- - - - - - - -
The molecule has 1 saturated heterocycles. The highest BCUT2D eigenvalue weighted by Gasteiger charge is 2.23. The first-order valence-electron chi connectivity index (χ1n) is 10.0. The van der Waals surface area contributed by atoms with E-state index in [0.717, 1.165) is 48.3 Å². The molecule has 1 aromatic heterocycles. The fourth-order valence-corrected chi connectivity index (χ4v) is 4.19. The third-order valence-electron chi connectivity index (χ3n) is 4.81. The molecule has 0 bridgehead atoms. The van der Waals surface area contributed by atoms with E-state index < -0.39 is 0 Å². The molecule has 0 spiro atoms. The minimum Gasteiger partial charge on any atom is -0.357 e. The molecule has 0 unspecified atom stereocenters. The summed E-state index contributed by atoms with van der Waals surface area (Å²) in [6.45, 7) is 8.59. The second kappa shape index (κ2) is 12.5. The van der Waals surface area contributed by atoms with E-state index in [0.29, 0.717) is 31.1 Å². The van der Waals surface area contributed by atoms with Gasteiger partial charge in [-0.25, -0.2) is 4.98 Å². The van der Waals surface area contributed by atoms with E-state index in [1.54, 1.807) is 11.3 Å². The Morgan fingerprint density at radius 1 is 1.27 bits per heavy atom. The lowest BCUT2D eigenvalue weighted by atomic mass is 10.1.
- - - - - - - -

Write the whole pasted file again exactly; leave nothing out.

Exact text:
The molecule has 1 saturated heterocycles. The highest BCUT2D eigenvalue weighted by Gasteiger charge is 2.23. The first-order valence-electron chi connectivity index (χ1n) is 10.0. The van der Waals surface area contributed by atoms with E-state index in [0.717, 1.165) is 48.3 Å². The molecule has 1 aromatic heterocycles. The fourth-order valence-corrected chi connectivity index (χ4v) is 4.19. The third-order valence-electron chi connectivity index (χ3n) is 4.81. The molecule has 0 bridgehead atoms. The van der Waals surface area contributed by atoms with E-state index < -0.39 is 0 Å². The molecule has 0 spiro atoms. The minimum Gasteiger partial charge on any atom is -0.357 e. The molecule has 0 unspecified atom stereocenters. The summed E-state index contributed by atoms with van der Waals surface area (Å²) in [6.45, 7) is 8.59. The second kappa shape index (κ2) is 12.5. The van der Waals surface area contributed by atoms with E-state index in [0.29, 0.717) is 31.1 Å². The van der Waals surface area contributed by atoms with Gasteiger partial charge in [-0.25, -0.2) is 4.98 Å². The van der Waals surface area contributed by atoms with E-state index in [1.54, 1.807) is 11.3 Å². The Morgan fingerprint density at radius 1 is 1.27 bits per heavy atom. The lowest BCUT2D eigenvalue weighted by atomic mass is 10.1.